Perennial nasturtium (Tropaeolum polyphyllum) has another common name in Spanish - ‘soldadito grande de la cordillera’ or ‘great soldier of the mountains’. It suits and honours this small, tenacious perennial toughing it out in difficult terrain. Native to the mountainous regions of Chile and Argentina, it grows up to 3,000 m/9,000 ft in stony ground and scree. And when winter comes, this herbaceous perennial disappears - overwintering as a round tuber deep in the ground. Covered with snow, it can withstand temperatures down to -20 C/-4 F. More about the genus.
In spring, its tuber sends out long rhizomes (roots) from which stems develop and trail over the ground. These are densely covered by silvery-green, deeply lobed leaves. Then relatively large and golden flowers on long slender stalks follow. Butterflies and bees can’t stay away. Hummingbirds too. After flowering, the shoots die back in mid-summer. The plant remains dormant until the following year.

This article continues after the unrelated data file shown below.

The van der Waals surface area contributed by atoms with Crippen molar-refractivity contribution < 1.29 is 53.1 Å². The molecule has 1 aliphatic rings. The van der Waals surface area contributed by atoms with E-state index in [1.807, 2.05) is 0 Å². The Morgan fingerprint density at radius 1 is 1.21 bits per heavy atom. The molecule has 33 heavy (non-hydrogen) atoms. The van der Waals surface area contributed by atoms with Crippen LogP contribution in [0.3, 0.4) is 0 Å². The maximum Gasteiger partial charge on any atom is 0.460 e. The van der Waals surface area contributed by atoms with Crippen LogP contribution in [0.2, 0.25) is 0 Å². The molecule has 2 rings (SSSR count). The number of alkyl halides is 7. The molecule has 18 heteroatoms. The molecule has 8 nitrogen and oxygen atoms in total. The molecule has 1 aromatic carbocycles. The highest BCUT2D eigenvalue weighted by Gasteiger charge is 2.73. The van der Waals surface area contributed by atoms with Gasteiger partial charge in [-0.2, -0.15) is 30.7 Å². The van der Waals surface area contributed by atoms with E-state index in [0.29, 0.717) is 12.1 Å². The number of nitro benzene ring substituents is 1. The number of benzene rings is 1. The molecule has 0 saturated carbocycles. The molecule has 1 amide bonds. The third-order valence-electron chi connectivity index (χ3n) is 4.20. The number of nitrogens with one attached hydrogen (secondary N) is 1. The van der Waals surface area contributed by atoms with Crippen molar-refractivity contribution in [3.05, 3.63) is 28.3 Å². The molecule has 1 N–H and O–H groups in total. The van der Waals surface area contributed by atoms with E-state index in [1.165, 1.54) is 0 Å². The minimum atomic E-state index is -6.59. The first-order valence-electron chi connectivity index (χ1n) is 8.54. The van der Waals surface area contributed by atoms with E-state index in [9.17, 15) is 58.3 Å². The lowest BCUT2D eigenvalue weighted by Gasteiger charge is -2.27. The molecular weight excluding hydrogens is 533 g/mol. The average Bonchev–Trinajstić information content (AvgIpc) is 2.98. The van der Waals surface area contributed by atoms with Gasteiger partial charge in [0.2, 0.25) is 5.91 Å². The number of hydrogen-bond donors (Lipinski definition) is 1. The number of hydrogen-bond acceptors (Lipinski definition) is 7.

Our perennial nasturtium in the Southern Hemisphere Garden is flourishing in its perfectly planted place. Full sun, gritty, well drained soil, lots of stones and rocks. High up enough so it gets a view too. You might want to read this if you grow ‘great soldier of the mountains’ and are planning on moving. This is a plant that tends to follow you, wanted or not.
The pictures were taken in June in the Southern Hemisphere Garden in bed 57. Six Tropaeolum polyphyllum were planted there in 1993.